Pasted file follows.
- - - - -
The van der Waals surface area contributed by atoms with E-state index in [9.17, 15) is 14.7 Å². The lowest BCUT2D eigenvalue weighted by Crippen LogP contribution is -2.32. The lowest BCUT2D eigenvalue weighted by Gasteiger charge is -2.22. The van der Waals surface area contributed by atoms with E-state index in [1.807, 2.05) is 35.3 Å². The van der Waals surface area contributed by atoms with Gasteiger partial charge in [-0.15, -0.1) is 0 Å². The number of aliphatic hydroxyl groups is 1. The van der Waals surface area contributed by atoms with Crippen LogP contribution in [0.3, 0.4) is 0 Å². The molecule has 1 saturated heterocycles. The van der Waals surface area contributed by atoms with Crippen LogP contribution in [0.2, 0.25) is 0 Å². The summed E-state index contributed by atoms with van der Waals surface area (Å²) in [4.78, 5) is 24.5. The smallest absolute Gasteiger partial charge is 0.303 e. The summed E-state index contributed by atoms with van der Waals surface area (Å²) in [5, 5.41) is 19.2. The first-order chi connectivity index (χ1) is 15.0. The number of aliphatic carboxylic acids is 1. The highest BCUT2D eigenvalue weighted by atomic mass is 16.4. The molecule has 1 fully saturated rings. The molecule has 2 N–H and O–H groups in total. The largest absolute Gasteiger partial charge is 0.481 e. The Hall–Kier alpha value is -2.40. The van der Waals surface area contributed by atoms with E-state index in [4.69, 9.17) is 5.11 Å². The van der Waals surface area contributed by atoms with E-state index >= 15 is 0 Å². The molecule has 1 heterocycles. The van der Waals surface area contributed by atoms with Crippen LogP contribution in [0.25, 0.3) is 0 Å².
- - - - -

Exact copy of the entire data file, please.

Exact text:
The van der Waals surface area contributed by atoms with E-state index in [9.17, 15) is 14.7 Å². The lowest BCUT2D eigenvalue weighted by Crippen LogP contribution is -2.32. The lowest BCUT2D eigenvalue weighted by Gasteiger charge is -2.22. The van der Waals surface area contributed by atoms with E-state index in [1.807, 2.05) is 35.3 Å². The van der Waals surface area contributed by atoms with Gasteiger partial charge in [-0.15, -0.1) is 0 Å². The number of aliphatic hydroxyl groups is 1. The van der Waals surface area contributed by atoms with Crippen LogP contribution in [0.3, 0.4) is 0 Å². The molecule has 1 saturated heterocycles. The van der Waals surface area contributed by atoms with Crippen LogP contribution in [0.2, 0.25) is 0 Å². The summed E-state index contributed by atoms with van der Waals surface area (Å²) in [4.78, 5) is 24.5. The smallest absolute Gasteiger partial charge is 0.303 e. The summed E-state index contributed by atoms with van der Waals surface area (Å²) in [5, 5.41) is 19.2. The first-order chi connectivity index (χ1) is 15.0. The number of aliphatic carboxylic acids is 1. The highest BCUT2D eigenvalue weighted by atomic mass is 16.4. The molecule has 1 fully saturated rings. The molecule has 2 N–H and O–H groups in total. The largest absolute Gasteiger partial charge is 0.481 e. The Hall–Kier alpha value is -2.40. The van der Waals surface area contributed by atoms with E-state index in [4.69, 9.17) is 5.11 Å². The van der Waals surface area contributed by atoms with E-state index >= 15 is 0 Å². The molecule has 1 heterocycles. The van der Waals surface area contributed by atoms with Crippen LogP contribution in [0.25, 0.3) is 0 Å².